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Mar. 03, 2014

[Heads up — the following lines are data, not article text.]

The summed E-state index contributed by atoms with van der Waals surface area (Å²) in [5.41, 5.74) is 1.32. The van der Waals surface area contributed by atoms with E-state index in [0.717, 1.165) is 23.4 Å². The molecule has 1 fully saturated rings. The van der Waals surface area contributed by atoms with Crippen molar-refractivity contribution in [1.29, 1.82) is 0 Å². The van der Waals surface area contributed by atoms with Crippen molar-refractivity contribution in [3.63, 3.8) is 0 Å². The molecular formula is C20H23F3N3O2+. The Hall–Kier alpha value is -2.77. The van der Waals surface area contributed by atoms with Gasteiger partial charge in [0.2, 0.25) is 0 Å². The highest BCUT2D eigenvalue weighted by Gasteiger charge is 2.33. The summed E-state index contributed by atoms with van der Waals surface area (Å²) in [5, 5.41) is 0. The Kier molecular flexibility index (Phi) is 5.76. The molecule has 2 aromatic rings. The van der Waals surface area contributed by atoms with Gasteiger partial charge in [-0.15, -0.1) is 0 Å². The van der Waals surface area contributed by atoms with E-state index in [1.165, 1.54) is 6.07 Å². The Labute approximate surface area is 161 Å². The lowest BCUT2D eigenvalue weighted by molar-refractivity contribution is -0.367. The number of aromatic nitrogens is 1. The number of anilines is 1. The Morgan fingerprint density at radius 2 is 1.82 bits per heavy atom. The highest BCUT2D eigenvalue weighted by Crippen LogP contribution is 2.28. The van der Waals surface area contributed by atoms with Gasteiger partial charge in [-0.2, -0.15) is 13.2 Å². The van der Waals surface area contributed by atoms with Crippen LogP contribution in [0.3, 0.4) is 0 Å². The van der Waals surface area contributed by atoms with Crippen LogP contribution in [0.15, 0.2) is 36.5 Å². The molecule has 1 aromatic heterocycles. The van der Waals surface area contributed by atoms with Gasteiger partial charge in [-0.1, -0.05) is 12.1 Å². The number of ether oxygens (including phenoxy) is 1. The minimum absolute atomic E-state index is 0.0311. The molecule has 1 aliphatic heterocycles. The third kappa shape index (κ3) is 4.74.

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OBAMA SIGNS ORDER TO SPEED CARGO PROCESSING U.S. CUSTOMS AND Border Protection said Presi- dent Obama's signing of an executive order last month to streamline cargo processing creates a roadmap for completion, puts a spotlight on the importance of trade and raises awareness of the need for other federal agencies to help speed freight clearance. Aboard Air Force One and on his way to Toluca, Mexico, to meet with his Mexican and Canadian counterparts, Obama on Feb. 19 signed an order requiring the Interna- tional Trade Data System to be finished by 2017. The system, often referred to as the "single win- dow," will allow brokers and shippers to transmit necessary documents electronically in minutes instead of waiting for days and should reduce their need to file duplicative paperwork, sav- ing shippers time and money. Work to complete the ITDS had been ogressing faster in conjunction with the targeted 2016 completion of Customs' Automated Commercial Environment, but Acting Commissioner Thomas Winkowski said Obama has made wrapping up the ITDS project an executive branch statutory requirement and given it a deadline. The executive order also raises the "visibility" of the need for other federal agencies to determine what information related to cargo processing they need from importers and exporters, said Brenda Smith, executive director at the ACE Business Office of International Trade. Getting that information from all 47 federal agen- cies involved in the processing of imports and exports is key to Customs completing ACE by Oct. 1, 2016. U.S. CONTAINER IMPORTS jumped in January, then fell in February, but are expected to rebound strongly in the coming months, according to the February Global Port Tracker published by the National Retail Federation and Hackett Associ- ates. Ports and distribution centers are getting a break after the busy holiday season, but it won't last long. Retailers will be moving spring mer- chandise toward their shelves in a few weeks, "and early numbers point to a busy season ahead," said Jonathan Gold, the NRF's vice president for supply chain and customs policy. January imports rose 4.5 percent in January, fell 8.4 per- cent in the traditionally slow month of February and will expand 13.7 percent year-over-year in March, he said. The post-holiday months are gen- erally a slow time of the year, but February will be especially weak because the Chinese New Year celebration began this year on Jan. 31. Many fac- tories in Asia close for two weeks or longer during the holiday period, and U.S. merchandise imports therefore plummet. Carriers are responding to the drop in cargo by canceling voyages and put- ting some vessels into dry dock for maintenance and repair during the slow period. The NRF, however, predicts 2014 retail sales will increase 4.1 percent. Merchants will begin stocking their shelves with spring merchandise this month, followed by the summer and back-to-school shop- ping seasons, PIERS, the data division of JOC Group Inc., reports U.S. containerized imports were up 3.2 percent in 2013, at 17.9 million TEUs. RETAILERS EXPECT STRONG IMPORT GROWTH Spotlight 6 THE JOURNAL OF COMMERCE MARCH 3.2014 6 THE JOURNAL OF COMMERCE

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